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Protein S-palmitoylation, a type of post-translational modification, refers to the reversible process of attachment of a fatty acyl chain—a 16-carbon palmitate acid—to the specific cysteine residues on target proteins. By adding the lipid chain to proteins, it increases the hydrophobicity of proteins and [...] Read more.
Protein S-palmitoylation, a type of post-translational modification, refers to the reversible process of attachment of a fatty acyl chain—a 16-carbon palmitate acid—to the specific cysteine residues on target proteins. By adding the lipid chain to proteins, it increases the hydrophobicity of proteins and modulates protein stability, interaction with effector proteins, subcellular localization, and membrane trafficking. Palmitoylation is catalyzed by a group of zinc finger DHHC-containing proteins (ZDHHCs), whereas depalmitoylation is catalyzed by a family of acyl-protein thioesterases. Increasing numbers of oncoproteins and tumor suppressors have been identified to be palmitoylated, and palmitoylation is essential for their functions. Understanding how palmitoylation influences the function of individual proteins, the physiological roles of palmitoylation, and how dysregulated palmitoylation leads to pathological consequences are important drivers of current research in this research field. Further, due to the critical roles in modifying functions of oncoproteins and tumor suppressors, targeting palmitoylation has been used as a candidate therapeutic strategy for cancer treatment. Here, based on recent literatures, we discuss the progress of investigating roles of palmitoylation in regulating cancer progression, immune responses against cancer, and cancer stem cell properties. Full article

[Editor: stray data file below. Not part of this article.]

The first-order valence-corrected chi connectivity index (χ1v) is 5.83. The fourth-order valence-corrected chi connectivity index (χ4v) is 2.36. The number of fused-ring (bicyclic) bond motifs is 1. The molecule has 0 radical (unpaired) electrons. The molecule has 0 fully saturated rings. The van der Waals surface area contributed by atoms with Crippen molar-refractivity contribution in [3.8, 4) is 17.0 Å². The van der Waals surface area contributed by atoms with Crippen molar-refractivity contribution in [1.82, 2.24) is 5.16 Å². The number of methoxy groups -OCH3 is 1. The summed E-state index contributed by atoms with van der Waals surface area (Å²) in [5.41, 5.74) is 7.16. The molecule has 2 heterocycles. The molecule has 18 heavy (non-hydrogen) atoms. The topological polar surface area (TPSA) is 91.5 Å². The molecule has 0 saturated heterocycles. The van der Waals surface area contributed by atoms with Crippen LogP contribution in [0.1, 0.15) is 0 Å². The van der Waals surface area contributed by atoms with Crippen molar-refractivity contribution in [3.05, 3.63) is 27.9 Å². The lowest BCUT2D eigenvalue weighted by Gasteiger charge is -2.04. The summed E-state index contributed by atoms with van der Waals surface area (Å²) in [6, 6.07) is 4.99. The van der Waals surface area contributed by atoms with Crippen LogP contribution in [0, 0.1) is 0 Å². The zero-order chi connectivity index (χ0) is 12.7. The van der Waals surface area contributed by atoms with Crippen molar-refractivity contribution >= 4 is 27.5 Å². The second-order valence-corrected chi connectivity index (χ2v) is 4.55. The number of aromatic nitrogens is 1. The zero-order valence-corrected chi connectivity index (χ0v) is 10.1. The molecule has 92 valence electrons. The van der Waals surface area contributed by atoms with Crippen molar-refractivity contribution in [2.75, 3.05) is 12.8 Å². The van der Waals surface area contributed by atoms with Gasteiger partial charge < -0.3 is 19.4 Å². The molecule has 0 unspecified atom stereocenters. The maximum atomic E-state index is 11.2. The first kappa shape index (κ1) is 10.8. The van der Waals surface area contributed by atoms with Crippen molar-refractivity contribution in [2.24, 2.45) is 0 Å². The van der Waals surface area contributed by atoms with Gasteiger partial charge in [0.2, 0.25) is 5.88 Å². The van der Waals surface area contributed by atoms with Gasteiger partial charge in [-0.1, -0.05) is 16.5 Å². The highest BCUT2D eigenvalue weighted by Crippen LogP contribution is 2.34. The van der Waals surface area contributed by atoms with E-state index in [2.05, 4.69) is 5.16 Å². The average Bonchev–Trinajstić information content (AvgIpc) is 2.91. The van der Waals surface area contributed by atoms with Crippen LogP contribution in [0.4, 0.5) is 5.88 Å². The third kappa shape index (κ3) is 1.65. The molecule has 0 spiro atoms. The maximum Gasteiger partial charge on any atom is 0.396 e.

(This article belongs to the Special Issue Protein Modification and Mistranslation in Cells and Human Disease)